Being an “Inspiration”

Inspiring-others

I’ve had countless conversations with fellow survivors on the topic of whether we are an “inspiration” to others through our fight against cancer. Some survivors embrace it, myself included. However, some are almost offended by the notion. (Disclaimer: I don’t believe either side is right or wrong. I always preface any discussion of someone’s feelings towards cancer as extremely personal, which can never be judged as right or wrong).

Inspiration_logo_by_fuxxo1-300x174

The idea of being an inspiration is something I find myself thinking about constantly. For those survivors who do not see themselves as an inspiration, the most common reaction I’ve heard is that she/he believes that they just simply showed up for treatment and did what anyone else in their shoes would’ve done.

 

One particular conversation that stands out was during my First Descents trip. I sat with one of my fellow amazing survivors, overlooking the Rogue River during our lunch break. It was so peaceful. We were relaxing back in Adirondack chairs, sun on our faces, watching the breathtaking flow of the river beside us. I’m not even sure how the topic came up really. Nevertheless, my friend (I’ll call her C. for short), who had been struck by cancer at a young age, began to tell me her opinions on the subject. Like many others, she did not believe that she was any kind of inspiration. In fact, she gave a good eyeroll about the whole thing. She thought that she had simply done what the doctors told her and that was it.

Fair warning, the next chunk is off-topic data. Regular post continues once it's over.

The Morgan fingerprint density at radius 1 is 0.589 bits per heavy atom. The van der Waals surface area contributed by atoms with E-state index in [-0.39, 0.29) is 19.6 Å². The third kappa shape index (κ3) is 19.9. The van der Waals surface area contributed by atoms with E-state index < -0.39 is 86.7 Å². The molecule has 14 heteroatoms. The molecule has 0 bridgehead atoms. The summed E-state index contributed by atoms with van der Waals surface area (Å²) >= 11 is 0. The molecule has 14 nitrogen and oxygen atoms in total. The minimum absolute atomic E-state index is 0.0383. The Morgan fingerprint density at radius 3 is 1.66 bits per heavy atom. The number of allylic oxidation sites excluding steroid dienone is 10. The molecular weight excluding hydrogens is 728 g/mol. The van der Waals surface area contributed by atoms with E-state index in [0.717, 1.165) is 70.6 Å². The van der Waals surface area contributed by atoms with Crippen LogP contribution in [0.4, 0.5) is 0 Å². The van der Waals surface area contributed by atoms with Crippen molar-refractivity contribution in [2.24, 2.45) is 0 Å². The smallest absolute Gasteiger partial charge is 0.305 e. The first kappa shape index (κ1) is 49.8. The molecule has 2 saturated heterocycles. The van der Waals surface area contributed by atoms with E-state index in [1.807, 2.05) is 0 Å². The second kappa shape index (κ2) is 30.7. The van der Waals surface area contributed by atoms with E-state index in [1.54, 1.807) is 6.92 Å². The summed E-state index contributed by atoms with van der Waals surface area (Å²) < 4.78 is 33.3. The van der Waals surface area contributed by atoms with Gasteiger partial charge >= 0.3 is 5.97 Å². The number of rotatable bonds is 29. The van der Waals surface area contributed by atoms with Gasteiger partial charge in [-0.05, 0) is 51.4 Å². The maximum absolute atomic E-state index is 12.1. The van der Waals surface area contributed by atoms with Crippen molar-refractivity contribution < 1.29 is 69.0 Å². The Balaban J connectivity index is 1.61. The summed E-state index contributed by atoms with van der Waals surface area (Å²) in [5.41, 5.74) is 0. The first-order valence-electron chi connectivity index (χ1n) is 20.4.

In reply, I shared with her my opinion. She was an inspiration. She faced an incredibly traumatic diagnosis, a particularly rare form of cancer especially given her age and her medical history. Yes, she did what her doctors told her, but she did it. Some can’t even face that decision (ex. I’ve met a few patients who refused further treatment). Then, she took her experiences and wrote her own blog. First Descents wasn’t even her first trip with an organization that challenged survivors through whitewater kayaking. Just months prior, she had been kayaking in Colorado with another organization, which she then began volunteering with. She was always smiling and joking. C. just emanated an air of happiness. So, even if to no one else, she was an inspiration to me.

 

As our trip came to a close, during our last group talk, C. told us all that her opinion on the idea of being an inspiration had completely changed. She now embraced the idea, not just in relation to herself and her fight, but in relation to all of us on that trip.

 

Another incredible survivor I met through First Descents felt very similar to C. about his experience with cancer. Again, he felt that he had just gone through the motions of treatment and that was that. Mind you, he suffered three bouts of cancer beginning when he was just nineteen-years-old, resulting in a stem cell transplant and multiple surgeries to remove several body parts affected by the cancer. I can undoubtedly say that he was not just my inspiration, but a resounding inspiration to each and every one of us. He had been through so much, yet he was one of the funniest, kindest, gentlest men I ever had the privilege to meet. To say he was a true gentleman is a huge understatement.